NJIT Infographic on CS and STEM 

This infographic created at the New Jersey Institute of Technology illustrates the importance of computer science education within STEM and the critical link between computer science education, job growth, workplace skills, and the ability of U.S. students to compete in a global economy. 

Click here to view the infographic in full.
Click here to visit the NJIT STEM Initiative webpage.

Sourcing the C in STEM 
As part of its CSEdWeek activities, CSTA participated in the Sourcing the C in STEM: Making the Critical Connection Between Computer Science Education and Jobs Salon hosted by Change the Equation. With dynamic speakers, the passion for computer science in education was apparent, even while noting some very real challenges. Speakers included:

  • Alison Derbenwick Miller, Vice President, Oracle Academy and Vice Chair of Computer Science Education Week 2012
  • Trevor Packer, Senior Vice President, Advanced Placement Program, The College Board
  • Linda Rosen, CEO, Change the Equation
  • Chris Stephenson, Executive Director, Computer Science Teachers Association

Click here to view the entire video. It will be just as though you were there! 

Microsoft Calls for More HS CS 
On September 27, 2012 Microsoft's General Counsel Brad Smith spoke at the Brookings Institution at an event on education and immigration reform and the presentation (and the report on which it is based) represents a huge leap forward in the effort to make computer science courses available to all high school students. In a new groundbreaking report called A National Talent Strategy: Ideas for Securing U.S. Competitiveness and Economic Growth, Microsoft argues that it is crucial to the country's future that there be more access to computer science in K-12 education in high schools. This report calls for a new Race to the Future that will help address the critical talent gap in computer science, not just for the high tech industry but for every single industry in the country that depends on computing for automation and innovation.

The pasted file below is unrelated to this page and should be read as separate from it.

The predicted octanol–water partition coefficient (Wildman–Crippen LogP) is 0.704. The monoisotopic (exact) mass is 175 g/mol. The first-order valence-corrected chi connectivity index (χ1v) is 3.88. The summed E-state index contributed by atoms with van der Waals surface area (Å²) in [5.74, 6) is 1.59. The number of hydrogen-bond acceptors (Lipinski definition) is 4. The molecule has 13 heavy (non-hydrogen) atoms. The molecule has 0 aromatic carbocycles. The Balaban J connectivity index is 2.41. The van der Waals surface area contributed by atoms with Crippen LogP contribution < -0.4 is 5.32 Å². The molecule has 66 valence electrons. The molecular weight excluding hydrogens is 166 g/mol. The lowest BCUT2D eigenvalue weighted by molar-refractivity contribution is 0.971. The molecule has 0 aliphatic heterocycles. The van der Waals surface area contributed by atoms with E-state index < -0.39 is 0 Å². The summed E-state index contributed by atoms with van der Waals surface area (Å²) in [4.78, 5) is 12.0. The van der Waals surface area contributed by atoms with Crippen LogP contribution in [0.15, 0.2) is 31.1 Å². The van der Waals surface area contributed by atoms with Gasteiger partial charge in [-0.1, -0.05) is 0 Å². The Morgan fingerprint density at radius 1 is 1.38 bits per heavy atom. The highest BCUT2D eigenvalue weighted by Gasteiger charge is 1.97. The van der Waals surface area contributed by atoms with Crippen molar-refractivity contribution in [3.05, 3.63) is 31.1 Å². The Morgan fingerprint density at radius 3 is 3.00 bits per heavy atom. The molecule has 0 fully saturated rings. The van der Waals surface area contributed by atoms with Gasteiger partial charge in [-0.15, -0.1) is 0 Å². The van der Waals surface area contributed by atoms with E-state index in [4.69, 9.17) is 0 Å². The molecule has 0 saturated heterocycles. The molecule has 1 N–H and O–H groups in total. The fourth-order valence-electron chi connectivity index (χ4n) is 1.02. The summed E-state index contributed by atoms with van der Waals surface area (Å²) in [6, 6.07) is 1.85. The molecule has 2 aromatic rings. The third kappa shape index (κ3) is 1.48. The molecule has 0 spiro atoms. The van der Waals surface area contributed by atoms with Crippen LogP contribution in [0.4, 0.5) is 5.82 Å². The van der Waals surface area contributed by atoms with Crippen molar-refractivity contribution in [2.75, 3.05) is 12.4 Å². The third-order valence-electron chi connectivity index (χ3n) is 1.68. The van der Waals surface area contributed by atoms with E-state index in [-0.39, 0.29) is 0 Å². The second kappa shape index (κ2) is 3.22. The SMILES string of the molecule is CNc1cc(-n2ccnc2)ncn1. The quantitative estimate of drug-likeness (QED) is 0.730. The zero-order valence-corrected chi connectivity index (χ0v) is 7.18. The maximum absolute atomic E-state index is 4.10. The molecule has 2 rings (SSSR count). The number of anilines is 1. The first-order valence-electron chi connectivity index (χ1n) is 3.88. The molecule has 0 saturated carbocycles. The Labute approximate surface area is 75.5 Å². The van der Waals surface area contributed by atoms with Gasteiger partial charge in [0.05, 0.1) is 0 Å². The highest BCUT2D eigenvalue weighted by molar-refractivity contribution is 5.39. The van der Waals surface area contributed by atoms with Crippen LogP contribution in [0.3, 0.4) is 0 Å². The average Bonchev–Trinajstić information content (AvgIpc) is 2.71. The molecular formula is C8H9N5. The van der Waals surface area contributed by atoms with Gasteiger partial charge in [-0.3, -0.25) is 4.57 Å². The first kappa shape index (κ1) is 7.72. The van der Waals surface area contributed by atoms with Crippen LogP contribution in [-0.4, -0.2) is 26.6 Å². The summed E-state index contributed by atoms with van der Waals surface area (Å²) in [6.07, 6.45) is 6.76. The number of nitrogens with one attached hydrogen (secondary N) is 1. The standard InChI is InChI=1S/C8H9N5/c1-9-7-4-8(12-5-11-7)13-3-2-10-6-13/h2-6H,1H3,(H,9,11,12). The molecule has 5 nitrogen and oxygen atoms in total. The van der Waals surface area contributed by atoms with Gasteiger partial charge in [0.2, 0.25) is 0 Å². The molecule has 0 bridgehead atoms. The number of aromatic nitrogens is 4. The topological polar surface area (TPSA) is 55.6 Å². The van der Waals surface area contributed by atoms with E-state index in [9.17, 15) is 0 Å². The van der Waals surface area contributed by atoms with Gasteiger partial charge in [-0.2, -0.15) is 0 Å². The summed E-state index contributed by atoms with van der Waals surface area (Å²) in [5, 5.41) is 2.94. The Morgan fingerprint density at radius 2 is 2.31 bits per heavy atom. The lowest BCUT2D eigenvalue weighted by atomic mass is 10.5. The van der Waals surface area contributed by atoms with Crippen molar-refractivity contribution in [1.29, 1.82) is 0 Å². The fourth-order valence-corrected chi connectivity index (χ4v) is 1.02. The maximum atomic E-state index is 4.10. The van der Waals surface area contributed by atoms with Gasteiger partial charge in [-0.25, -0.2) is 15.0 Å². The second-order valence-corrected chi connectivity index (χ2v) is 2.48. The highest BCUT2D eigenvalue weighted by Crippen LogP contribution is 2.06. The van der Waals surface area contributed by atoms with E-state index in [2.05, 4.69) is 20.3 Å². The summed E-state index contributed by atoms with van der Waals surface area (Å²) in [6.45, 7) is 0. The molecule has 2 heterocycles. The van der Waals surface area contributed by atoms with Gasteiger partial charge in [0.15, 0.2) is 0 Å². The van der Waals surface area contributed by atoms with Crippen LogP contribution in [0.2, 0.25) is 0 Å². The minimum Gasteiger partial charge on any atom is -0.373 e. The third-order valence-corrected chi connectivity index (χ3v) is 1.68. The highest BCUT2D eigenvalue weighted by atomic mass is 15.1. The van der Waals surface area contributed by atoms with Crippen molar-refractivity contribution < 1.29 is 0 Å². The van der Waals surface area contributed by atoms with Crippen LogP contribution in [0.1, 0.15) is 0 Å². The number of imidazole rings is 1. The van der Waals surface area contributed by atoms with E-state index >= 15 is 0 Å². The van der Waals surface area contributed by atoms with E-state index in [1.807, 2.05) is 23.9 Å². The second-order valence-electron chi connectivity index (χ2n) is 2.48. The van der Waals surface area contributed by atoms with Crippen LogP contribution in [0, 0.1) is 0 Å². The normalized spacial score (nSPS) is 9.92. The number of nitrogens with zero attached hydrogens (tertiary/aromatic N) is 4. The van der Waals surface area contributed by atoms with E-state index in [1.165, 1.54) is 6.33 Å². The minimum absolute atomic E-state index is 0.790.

Click here to watch Smith's presentation
Click here to download the report

Reforming K-12 Computer Science Education: What Will Your Story Be? 
In this article from ACM Inroads magazine, Stephenson and Wilson look at the key role that individuals can play in reforming computer science education in K-12. Drawing on the experiences of two CS teachers and one college professor, they illustrate the importance of "boots on the ground" advocacy and the powerful impact that individuals can have. This article is an invaluable primer for anyone interested in becoming a true change agent. 

Click here to download article. 

Computing in the Core (CIC) 
Computing in the Core (CinC) is a non-partisan advocacy coalition of associations, corporations, scientific societies, and other non-profits that strive to elevate computer science education to a core academic subject in K-12 education, giving young people the college- and career-readiness knowledge and skills necessary in a technology-focused society. CinC encourages awareness building activities, policy changes and research at national, state, and local levels to build a strong foundation for the future of computer science instruction. It will engage federal and state policy makers, educators, the public, and the media to meet these goals.